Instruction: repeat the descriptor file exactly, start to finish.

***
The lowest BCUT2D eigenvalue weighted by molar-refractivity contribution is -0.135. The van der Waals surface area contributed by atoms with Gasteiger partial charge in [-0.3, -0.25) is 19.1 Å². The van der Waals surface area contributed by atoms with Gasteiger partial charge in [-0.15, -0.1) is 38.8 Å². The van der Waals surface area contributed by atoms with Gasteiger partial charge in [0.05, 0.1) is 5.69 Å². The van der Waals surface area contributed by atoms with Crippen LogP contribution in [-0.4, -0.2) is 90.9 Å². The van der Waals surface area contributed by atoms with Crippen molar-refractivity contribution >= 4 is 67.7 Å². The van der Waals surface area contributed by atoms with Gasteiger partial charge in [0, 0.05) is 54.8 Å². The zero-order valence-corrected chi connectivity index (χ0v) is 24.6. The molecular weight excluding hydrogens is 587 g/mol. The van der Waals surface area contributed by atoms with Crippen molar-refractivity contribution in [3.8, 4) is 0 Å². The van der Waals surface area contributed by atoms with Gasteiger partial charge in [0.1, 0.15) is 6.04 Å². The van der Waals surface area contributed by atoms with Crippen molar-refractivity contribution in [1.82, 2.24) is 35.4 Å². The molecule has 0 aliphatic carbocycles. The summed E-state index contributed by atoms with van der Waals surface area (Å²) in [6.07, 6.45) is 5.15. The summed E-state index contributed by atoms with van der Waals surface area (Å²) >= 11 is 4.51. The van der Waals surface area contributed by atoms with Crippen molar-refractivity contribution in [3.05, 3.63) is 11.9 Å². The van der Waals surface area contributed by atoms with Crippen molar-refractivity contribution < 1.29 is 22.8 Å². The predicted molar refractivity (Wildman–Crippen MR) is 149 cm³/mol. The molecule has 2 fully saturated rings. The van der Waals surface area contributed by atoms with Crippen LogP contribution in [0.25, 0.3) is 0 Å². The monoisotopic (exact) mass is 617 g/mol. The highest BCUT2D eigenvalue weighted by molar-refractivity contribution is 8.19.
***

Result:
The lowest BCUT2D eigenvalue weighted by molar-refractivity contribution is -0.135. The van der Waals surface area contributed by atoms with Gasteiger partial charge in [-0.3, -0.25) is 19.1 Å². The van der Waals surface area contributed by atoms with Gasteiger partial charge in [-0.15, -0.1) is 38.8 Å². The van der Waals surface area contributed by atoms with Gasteiger partial charge in [0.05, 0.1) is 5.69 Å². The van der Waals surface area contributed by atoms with Crippen LogP contribution in [-0.4, -0.2) is 90.9 Å². The van der Waals surface area contributed by atoms with Crippen molar-refractivity contribution >= 4 is 67.7 Å². The van der Waals surface area contributed by atoms with Gasteiger partial charge in [0, 0.05) is 54.8 Å². The zero-order valence-corrected chi connectivity index (χ0v) is 24.6. The molecular weight excluding hydrogens is 587 g/mol. The van der Waals surface area contributed by atoms with Crippen molar-refractivity contribution in [3.8, 4) is 0 Å². The van der Waals surface area contributed by atoms with Gasteiger partial charge in [0.1, 0.15) is 6.04 Å². The van der Waals surface area contributed by atoms with Crippen molar-refractivity contribution in [1.82, 2.24) is 35.4 Å². The molecule has 0 aliphatic carbocycles. The summed E-state index contributed by atoms with van der Waals surface area (Å²) in [6.07, 6.45) is 5.15. The summed E-state index contributed by atoms with van der Waals surface area (Å²) >= 11 is 4.51. The van der Waals surface area contributed by atoms with Crippen molar-refractivity contribution in [3.05, 3.63) is 11.9 Å². The van der Waals surface area contributed by atoms with Crippen molar-refractivity contribution < 1.29 is 22.8 Å². The predicted molar refractivity (Wildman–Crippen MR) is 149 cm³/mol. The molecule has 2 fully saturated rings. The van der Waals surface area contributed by atoms with Crippen LogP contribution in [0.25, 0.3) is 0 Å². The monoisotopic (exact) mass is 617 g/mol. The highest BCUT2D eigenvalue weighted by molar-refractivity contribution is 8.19.